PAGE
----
At our latest meeting in late November, the H&PP Committee reviewed issues which will be important in the upcoming state legislative session:
Improving funding of Medicaid in the state budget through provider rate increases and funding for dual eligible Medicare/Medicaid patients,
Managed care reform issues especially fairness in contracting,
Scope of practice issues for other professionals: pharmacists wanting "collaboration" in some medication monitoring and naturopathic physicians wanting prescription writing authority, and
Efforts to decrease tobacco use via smoke-free workplace and restaurant legislation.
Details of all these issues can be found on the web site. At the federal level, political inaction has generally been the rule. The two high profile bills which received some attention did not ultimately pass. The Campbell Bill to allow physician exemption from anti-trust in negotiating with managed care companies did pass the House (though Shays, Johnson, and Larson voted No) but was not taken up by the Senate. The Norwood-Dingell Patient Bill of Rights passed the House (though Johnson voted No) but similarly dies in the Senate. With more political deadlock expected in Washington, we cannot expect much federal legislation on important health issues soon.
Medical Student Report
By: Barry J. Wu, MD, FACP
Chair, Medical Student Committee
Both graduating and incoming medical students continue to flourish in the Connecticut ACP Chapter. Senior students, Jane Hunter from the University of Connecticut and Maya Salameh from Yale University, were awarded the ACP Medical Student Award for outstanding academic achievement and community service at graduation. Fifty new students have signed up for the Connecticut ACP Chapter this year.
The students from Yale and the University of Connecticut participated at the Northeast Medical School Jeopardy Tournament held at the Hospital of Saint Raphael in September 2000. This year 11 medical schools from 6 different states in the Northeast participated at the tournament. After 3 preliminary rounds and a final round, the University of Massachusetts and New York Medical College tied and played in a final round. New York Medical College emerged as the winner. All participants received a Washington Manuel and the winning players received a Harrison's Textbook courtesy of the Connecticut ACP Chapter.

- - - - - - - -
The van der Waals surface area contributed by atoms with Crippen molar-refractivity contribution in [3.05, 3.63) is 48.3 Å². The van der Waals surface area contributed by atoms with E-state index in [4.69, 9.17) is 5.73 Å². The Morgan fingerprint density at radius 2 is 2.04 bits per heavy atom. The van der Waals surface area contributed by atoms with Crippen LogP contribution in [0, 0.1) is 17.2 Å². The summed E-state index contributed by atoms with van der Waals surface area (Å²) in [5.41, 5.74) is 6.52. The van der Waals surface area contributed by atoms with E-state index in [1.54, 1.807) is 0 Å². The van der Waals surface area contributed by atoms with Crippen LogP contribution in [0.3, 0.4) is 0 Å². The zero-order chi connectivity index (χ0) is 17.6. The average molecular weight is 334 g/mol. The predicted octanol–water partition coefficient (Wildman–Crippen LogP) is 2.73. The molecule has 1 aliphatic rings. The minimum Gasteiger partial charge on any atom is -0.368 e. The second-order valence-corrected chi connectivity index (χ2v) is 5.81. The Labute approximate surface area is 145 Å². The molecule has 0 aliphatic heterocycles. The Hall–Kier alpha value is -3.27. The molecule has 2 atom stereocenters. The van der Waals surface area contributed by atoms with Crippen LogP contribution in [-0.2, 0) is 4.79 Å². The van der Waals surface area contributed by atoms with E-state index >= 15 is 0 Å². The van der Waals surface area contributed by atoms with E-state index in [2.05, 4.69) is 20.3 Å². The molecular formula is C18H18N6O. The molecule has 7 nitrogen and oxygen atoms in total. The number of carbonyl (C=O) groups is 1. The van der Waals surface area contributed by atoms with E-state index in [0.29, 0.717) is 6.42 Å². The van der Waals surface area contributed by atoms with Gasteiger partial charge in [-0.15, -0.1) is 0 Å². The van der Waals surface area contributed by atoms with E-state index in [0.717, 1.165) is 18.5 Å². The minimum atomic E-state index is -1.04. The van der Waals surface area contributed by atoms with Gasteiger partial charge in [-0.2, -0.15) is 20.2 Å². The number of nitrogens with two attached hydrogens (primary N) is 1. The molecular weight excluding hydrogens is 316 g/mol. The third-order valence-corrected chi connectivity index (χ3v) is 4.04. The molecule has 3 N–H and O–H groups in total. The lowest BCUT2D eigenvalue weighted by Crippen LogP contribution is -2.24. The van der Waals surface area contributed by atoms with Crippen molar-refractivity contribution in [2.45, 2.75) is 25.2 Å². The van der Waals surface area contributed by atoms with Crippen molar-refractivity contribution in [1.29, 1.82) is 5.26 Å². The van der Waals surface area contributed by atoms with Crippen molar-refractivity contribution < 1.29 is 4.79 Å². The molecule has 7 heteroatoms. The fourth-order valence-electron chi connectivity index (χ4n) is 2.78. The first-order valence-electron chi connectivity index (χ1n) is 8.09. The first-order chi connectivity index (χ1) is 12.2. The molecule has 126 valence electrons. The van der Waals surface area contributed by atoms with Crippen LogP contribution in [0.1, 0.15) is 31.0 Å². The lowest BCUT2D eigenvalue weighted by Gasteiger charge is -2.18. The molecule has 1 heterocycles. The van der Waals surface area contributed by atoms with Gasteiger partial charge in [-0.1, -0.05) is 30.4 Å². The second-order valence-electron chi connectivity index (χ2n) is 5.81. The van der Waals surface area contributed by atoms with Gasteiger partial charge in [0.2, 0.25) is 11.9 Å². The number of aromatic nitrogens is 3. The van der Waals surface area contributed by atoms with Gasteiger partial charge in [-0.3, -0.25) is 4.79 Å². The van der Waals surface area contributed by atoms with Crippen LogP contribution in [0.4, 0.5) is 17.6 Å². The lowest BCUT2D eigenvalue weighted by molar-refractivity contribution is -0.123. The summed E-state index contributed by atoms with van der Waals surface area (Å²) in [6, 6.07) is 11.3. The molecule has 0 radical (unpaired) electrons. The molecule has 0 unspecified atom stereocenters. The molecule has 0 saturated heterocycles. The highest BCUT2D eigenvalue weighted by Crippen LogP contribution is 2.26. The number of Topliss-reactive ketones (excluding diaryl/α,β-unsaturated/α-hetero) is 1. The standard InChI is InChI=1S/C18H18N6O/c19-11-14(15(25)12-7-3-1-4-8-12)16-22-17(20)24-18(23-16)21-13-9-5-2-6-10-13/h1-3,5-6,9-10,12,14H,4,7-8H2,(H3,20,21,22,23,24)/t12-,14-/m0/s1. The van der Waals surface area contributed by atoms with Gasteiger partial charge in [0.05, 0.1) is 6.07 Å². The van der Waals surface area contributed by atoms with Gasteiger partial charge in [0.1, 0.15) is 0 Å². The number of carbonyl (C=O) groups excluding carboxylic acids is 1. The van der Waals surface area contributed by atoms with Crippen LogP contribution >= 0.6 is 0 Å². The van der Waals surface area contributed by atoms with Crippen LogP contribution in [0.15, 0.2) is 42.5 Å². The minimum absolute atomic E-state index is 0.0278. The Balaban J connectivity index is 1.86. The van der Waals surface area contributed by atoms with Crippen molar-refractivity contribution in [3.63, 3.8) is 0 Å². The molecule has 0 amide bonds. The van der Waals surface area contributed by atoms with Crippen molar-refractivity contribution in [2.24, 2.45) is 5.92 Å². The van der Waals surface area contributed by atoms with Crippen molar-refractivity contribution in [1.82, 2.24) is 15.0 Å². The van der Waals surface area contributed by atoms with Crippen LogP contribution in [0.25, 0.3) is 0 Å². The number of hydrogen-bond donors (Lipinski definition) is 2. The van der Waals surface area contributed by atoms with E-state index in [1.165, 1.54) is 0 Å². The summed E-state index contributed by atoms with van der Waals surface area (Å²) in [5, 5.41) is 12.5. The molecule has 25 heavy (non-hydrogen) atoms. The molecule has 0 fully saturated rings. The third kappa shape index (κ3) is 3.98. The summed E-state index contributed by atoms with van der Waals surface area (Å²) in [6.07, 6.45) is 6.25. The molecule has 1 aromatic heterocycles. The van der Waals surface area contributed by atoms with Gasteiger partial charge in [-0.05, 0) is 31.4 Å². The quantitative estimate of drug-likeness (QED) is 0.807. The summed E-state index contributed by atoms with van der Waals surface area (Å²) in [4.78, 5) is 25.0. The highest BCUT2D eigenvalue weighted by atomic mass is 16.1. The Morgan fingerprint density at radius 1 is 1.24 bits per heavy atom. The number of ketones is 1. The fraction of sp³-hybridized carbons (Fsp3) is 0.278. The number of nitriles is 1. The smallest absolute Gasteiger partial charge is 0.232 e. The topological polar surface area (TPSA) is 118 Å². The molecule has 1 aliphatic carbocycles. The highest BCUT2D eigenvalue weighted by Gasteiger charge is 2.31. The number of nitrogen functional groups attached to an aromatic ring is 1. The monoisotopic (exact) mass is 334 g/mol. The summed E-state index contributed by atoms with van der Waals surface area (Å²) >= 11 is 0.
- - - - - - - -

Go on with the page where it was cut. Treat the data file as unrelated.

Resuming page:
Students were also showcased at the Annual Chapter meeting in October. Melissa Fuchs, a senior Yale medical student, gave an eloquent presentation on her award winning project entitled, "Effect of Raloxifene on Endothelial Function in Healthy Post-Menopausal Women: A Randomized, Double-Blind Cross-Over Trial."
In Spring 2001, Jessica Mega, a senior Yale medical student and council member, is organizing a community service project for University of Connecticut and Yale medical students. We hope to continue to nurture the growth of medical students in the Connecticut ACP. If you have interest in working with our medical students, please contact me at firstname.lastname@example.org.
October 2000 Scientific Meeting
By: David Podell, MD,
Connecticut Chapter Annual Meeting
October 20, 2000
Waterbury Sheraton Hotel
The Connecticut Chapter of the ACP held its Educational Conference and Annual Meeting on Friday, October 20, 2000, at the Waterbury Sheraton Hotel in Waterbury, Connecticut. Highlights of this exciting and well attended meeting included a discussion entitled, "Getting the Word out on the Human Genome Project," by Sarah L. Tobin, PhD, MSW, Senior Research Scholar, Program for Genomics, Ethics and Society at Stanford University Center for Biomedical Ethics. Following Dr. Tobin's discussion was a most informative and controversial panel discussion including: Dr. Thomas Duffy, Director of Program for Humanities in Medicine at Yale; Margretta Seashore, MD, Professor of Pediatrics at Yale; and Sarah L. Tobin, PhD. There was a wonderful student presentation by Melissa Fuchs of Yale University School of Medicine, who spoke on "The Effects of Raloxifene in Endothelial Function in Healthy Post-Menopausal Women." In addition, Dr. Nirav R. Shah spoke on the science and powerful opportunities involving the clinical research studies.
We were fortunate to have Dr. Mahendr S. Kochar, Regent and a former Chair, Board of Governors, who conducted an informative and lively town meeting. Dr. Kochar also gave a legislative update of what the College is doing for its members in Washington. The meeting concluded with an exciting and wonderful event for the first time entitled, "Who Wants to be a Professor?" conducted by Dr. Sherri Clayton. Housestaff and attendings enjoyed this first time event.
The College was delighted to present the George F. Thornton Award to Dr. Peter Herbert and Dr. Henry Schneiderman for their contributions to resident and medical student teaching. In addition, Dr. Sherri Clayton and Dr. Robert McLean received the College's Laureate Award for their many contributions to the College and in Connecticut.
Save The Date!
Spring Scientific Session
Wednesday, April 25, 2001
Waterbury Sheraton Hotel
For more information, please contact Nancy Sullivan, Chapter Office Executive Secretary:
30 Dwight Drive Middlefield, CT 06455 Phone: (860) 349-8995 Email: email@example.com
Young Physicians Subcommittee
The Young Physicians Subcommittee (YPS) wants to hear from young physician members of the College about the practice environment today. Your frank comments will, through the Subcommittee, have a direct impact on you and your colleagues.
We'd like to know how you feel about recertification, establishing a practice, coping with stress, and time constraints. Would you like a copy of the YPS Practice Management Survival Booklet? An E/M coding card? A curbside consultation about and evaluating and improving a practice via the College's Center for a Competitive Advantage? If you answered "yes" to any of these questions, the web site can also be used to request this information. ALL e-mails will be answered.
If you have any questions, please contact Jean Elliott, YPS Staff Liaison at (800) 523-1546, ext. 2692